But the Chersonesus, except for the mountainous district that extends along the sea as far as Theodosia, is everywhere level and fertile, and in the production of grain it is extremely fortunate. At any rate, it yields thirty-fold if furrowed by any sort of a digging-instrument.42 Further, the people of this region, together with those of the Asiatic districts round about Sindice, used to pay as tribute to Mithridates one hundred and eighty thousand medimni43 and also two hundred talents of silver.44 And in still earlier times the Greeks imported their supplies of grain from here, just as they imported their supplies of salt-fish from the lake. Leuco, it is said, once sent from Theodosia to Athens two million one hundred thousand medimni.45 These same people used to be called Georgi,46 in the literal sense of the term, because of the fact that the people who were situated beyond them were Nomads and lived not only on meats in general but also on the meat of horses, as also on cheese made from mare's milk, on mare's fresh milk, and on mare's sour milk, which last, when prepared in a particular way, is much relished by them. And this is why the poet calls all the people in that part of the world “Galactophagi.”47 Now although the Nomads are warriors rather than brigands, yet they go to war only for the sake of the tributes due them; for they turn over their land to any people who wish to till it, and are satisfied if they receive in return for the land the tribute they have assessed, which is a moderate one, assessed with a view, not to an abundance, but only to the daily necessities of life; but if the tenants do not pay, the Nomads go to war with them. And so it is that the poet calls these same men at the same time both “just” and “resourceless”; for if the tributes were paid regularly, they would never resort to war. But men who are confident that they are powerful enough either to ward off attacks easily or to prevent any invasion do not pay regularly; such was the case with Asander,48 who, according to Hypsicrates,49 walled off the isthmus of the Chersonesus which is near Lake Maeotis and is three hundred and sixty stadia in width, and set up ten towers for every stadium. But though the Georgi of this region are considered to be at the same time both more gentle and civilized, still, since they are money-getters and have to do with the sea, they do not hold aloof from acts of piracy, nor yet from any other such acts of injustice and greed. [7]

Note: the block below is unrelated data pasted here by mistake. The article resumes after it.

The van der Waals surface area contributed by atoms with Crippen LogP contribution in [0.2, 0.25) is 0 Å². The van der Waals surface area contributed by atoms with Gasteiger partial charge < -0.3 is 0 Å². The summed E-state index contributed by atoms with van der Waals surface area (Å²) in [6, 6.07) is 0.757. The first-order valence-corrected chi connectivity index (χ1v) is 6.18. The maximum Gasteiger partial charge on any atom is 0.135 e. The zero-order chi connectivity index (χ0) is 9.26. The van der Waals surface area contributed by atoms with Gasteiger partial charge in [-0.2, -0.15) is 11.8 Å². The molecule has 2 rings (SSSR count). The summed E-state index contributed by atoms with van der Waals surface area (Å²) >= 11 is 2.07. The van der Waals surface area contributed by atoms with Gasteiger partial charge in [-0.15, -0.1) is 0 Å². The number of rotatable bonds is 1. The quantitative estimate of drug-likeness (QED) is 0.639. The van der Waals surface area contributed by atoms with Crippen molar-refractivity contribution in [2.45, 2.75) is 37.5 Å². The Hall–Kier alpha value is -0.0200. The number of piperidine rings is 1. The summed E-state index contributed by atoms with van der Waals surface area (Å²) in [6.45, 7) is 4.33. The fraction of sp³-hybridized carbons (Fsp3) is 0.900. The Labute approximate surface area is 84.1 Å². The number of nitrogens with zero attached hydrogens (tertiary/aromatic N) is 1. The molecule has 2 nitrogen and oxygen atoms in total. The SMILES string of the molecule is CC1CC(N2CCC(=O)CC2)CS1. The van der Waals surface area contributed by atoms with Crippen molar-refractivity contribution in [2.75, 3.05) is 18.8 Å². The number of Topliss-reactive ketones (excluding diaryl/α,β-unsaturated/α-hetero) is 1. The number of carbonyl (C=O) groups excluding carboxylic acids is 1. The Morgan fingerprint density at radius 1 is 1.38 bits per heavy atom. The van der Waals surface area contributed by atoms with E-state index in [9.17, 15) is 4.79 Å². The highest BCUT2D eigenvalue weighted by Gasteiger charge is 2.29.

In addition to the places in the Chersonesus which I have enumerated, there were also the three forts which were built by Scilurus and his sons—the forts which they used as bases of operations against the generals of Mithridates—I mean Palacium, Chabum, and Neapolis.50 There was also a Fort Eupatorium,51 founded by Diophantus when he was leading the army for Mithridates. There is a cape about fifteen stadia distant from the wall of the Chersonesites;52 it forms a very large gulf which inclines towards the city. And above this gulf is situated a lagoon53 which has salt-works. And here, too, was the Ctenus Harbor. Now it was in order that they might hold out that the besieged generals of the king fortified the place, established a garrison on the cape aforesaid, and filled up that part of the mouth of the gulf which extends as far as the city, so that there was now an easy journey on foot and, in a way, one city instead of two. Consequently, they could more easily beat off the Scythians. But when the Scythians made their attack, near Ctenus, on the fortified wall that extends across the isthmus, and daily filled up the trench with straw, the generals of the king set fire by night to the part thus bridged by day, and held out until they finally prevailed over them. And today everything is subject to whatever kings of the Bosporians the Romans choose to set up. [8]

It is a peculiarity of the whole Scythian and Sarmatian race that they castrate their horses to make them easy to manage; for although the horses are small, they are exceedingly quick and hard to manage. As for game, there are deer and wild boars in the marshes, and wild asses and roe deer in the plains. Another peculiar thing is the fact that the eagle is not found in these regions. And among the quadrupeds there is what is called the “colos”;54 it is between the deer and ram in size, is white, is swifter than they, and drinks through its nostrils into its head, and then from this storage supplies itself for several days, so that it can easily live in the waterless country. Such, then, is the nature of the whole of the country which is outside the Ister between the Rhenus and the Tanaïs Rivers as far as the Pontic Sea and Lake Maeotis.

1 Isthmus of Perekop.

2 i.e., “Putrid”; called by Ptolemaeus 3.5.2 and other ancient writers “Byce”; now called by the Russians “Ghuiloje More.”